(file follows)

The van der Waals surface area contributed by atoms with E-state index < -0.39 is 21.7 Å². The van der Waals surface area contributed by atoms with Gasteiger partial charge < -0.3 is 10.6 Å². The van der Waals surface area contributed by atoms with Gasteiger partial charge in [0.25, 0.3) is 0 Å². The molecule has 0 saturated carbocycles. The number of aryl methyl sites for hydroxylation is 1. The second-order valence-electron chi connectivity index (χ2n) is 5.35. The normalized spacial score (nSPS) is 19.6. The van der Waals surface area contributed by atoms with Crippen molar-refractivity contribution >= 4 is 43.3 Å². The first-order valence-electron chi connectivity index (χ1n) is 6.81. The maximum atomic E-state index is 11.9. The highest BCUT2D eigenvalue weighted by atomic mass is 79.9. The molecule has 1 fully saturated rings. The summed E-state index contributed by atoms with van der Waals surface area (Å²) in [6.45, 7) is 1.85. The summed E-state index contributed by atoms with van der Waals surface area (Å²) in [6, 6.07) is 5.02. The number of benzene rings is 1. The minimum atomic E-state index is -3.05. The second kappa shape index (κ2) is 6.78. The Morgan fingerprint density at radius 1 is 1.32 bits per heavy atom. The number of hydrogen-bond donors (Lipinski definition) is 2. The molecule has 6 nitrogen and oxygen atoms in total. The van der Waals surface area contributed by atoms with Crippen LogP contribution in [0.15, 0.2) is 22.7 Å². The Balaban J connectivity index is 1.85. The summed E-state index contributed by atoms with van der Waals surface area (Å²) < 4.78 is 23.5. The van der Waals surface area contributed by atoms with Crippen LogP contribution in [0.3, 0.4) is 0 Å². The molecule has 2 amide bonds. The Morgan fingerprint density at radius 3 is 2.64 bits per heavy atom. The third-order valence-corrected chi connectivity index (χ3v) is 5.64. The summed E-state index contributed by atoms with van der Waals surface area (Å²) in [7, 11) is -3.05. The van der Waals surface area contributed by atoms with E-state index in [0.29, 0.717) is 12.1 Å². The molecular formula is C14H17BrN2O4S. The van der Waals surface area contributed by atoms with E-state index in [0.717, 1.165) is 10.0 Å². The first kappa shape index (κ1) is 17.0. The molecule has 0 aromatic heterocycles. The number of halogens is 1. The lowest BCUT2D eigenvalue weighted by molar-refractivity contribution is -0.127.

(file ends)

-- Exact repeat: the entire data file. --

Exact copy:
The van der Waals surface area contributed by atoms with E-state index < -0.39 is 21.7 Å². The van der Waals surface area contributed by atoms with Gasteiger partial charge < -0.3 is 10.6 Å². The van der Waals surface area contributed by atoms with Gasteiger partial charge in [0.25, 0.3) is 0 Å². The molecule has 0 saturated carbocycles. The number of aryl methyl sites for hydroxylation is 1. The second-order valence-electron chi connectivity index (χ2n) is 5.35. The normalized spacial score (nSPS) is 19.6. The van der Waals surface area contributed by atoms with Crippen molar-refractivity contribution >= 4 is 43.3 Å². The first-order valence-electron chi connectivity index (χ1n) is 6.81. The maximum atomic E-state index is 11.9. The highest BCUT2D eigenvalue weighted by atomic mass is 79.9. The molecule has 1 fully saturated rings. The summed E-state index contributed by atoms with van der Waals surface area (Å²) in [6.45, 7) is 1.85. The summed E-state index contributed by atoms with van der Waals surface area (Å²) in [6, 6.07) is 5.02. The number of benzene rings is 1. The minimum atomic E-state index is -3.05. The second kappa shape index (κ2) is 6.78. The Morgan fingerprint density at radius 1 is 1.32 bits per heavy atom. The number of hydrogen-bond donors (Lipinski definition) is 2. The molecule has 6 nitrogen and oxygen atoms in total. The van der Waals surface area contributed by atoms with Crippen LogP contribution in [0.15, 0.2) is 22.7 Å². The Balaban J connectivity index is 1.85. The summed E-state index contributed by atoms with van der Waals surface area (Å²) < 4.78 is 23.5. The van der Waals surface area contributed by atoms with Crippen LogP contribution in [0.3, 0.4) is 0 Å². The molecule has 2 amide bonds. The Morgan fingerprint density at radius 3 is 2.64 bits per heavy atom. The third-order valence-corrected chi connectivity index (χ3v) is 5.64. The summed E-state index contributed by atoms with van der Waals surface area (Å²) in [7, 11) is -3.05. The van der Waals surface area contributed by atoms with E-state index in [0.29, 0.717) is 12.1 Å². The molecular formula is C14H17BrN2O4S. The van der Waals surface area contributed by atoms with E-state index in [0.717, 1.165) is 10.0 Å². The first kappa shape index (κ1) is 17.0. The molecule has 0 aromatic heterocycles. The number of halogens is 1. The lowest BCUT2D eigenvalue weighted by molar-refractivity contribution is -0.127.